He asked, “Do you wanna’ test it out, drive it around a little?”

I replied, “It runs, right?”


“Well that’s all I care about,” I said and we shook on it.  I gave him the tape player and he gave me the keys, we put our few belongings in the rumbling wagon, said our goodbyes and drove off.

We drove south on 65 and I think we both felt relief, especially to be dry and warm, though we didn’t have to have the heater on much and that was a good thing because after running a while it began to smell like something was burning as smoke slowly pouted from the vents.  We lowered the rear window, but could only have that open for a short time because it sucked the exhaust into the car and made me kind of dizzy and nauseaus. The weather soon cleared and sunshine was the order of the day for the remainder of the trip.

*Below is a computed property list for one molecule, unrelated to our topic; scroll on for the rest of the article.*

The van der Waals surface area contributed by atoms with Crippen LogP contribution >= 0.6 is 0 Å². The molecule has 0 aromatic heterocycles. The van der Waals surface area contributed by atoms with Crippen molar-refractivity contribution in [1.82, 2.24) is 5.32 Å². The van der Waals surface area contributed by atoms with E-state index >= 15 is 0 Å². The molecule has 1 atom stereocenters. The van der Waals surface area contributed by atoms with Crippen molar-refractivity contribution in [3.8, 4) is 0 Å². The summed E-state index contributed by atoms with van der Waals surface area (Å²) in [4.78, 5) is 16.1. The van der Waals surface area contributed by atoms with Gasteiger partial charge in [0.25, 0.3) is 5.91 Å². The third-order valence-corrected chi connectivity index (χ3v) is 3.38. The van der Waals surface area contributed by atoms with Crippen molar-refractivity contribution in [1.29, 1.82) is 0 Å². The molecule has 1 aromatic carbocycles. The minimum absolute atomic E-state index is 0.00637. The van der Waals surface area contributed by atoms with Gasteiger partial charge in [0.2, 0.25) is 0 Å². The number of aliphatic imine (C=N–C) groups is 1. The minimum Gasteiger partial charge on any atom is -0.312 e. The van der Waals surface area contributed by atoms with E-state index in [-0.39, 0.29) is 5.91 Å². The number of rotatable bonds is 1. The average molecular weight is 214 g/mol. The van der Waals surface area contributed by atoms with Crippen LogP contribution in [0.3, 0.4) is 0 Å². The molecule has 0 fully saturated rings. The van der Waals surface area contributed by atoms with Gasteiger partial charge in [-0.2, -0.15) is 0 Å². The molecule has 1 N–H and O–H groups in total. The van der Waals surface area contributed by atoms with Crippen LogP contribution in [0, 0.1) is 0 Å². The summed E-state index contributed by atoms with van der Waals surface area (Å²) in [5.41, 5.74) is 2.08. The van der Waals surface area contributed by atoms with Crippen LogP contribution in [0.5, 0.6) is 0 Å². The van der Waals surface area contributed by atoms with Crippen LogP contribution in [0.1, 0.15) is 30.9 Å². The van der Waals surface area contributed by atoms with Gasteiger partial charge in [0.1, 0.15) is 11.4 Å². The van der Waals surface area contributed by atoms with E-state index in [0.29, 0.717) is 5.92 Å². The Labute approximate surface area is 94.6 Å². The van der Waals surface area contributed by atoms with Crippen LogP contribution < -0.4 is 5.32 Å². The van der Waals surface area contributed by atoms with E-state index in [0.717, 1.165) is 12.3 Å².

The highway was only a narrow two lane back then, but the speed limit through most parts was seventy miles per hour.  I had my driver’s license, if we should get pulled over.  We both relaxed a little when we reached, Lineville, Ia and South Lineville  in MO.

We went through the towns of Chillicothe, Sedalia, and others that I guess were to small to put on a map and of course I didn’t need any directions because I remembered traveling this same highway with Mom on summer vacations.  I knew 65 went all the way to Louisiana, I’d probably get directions then.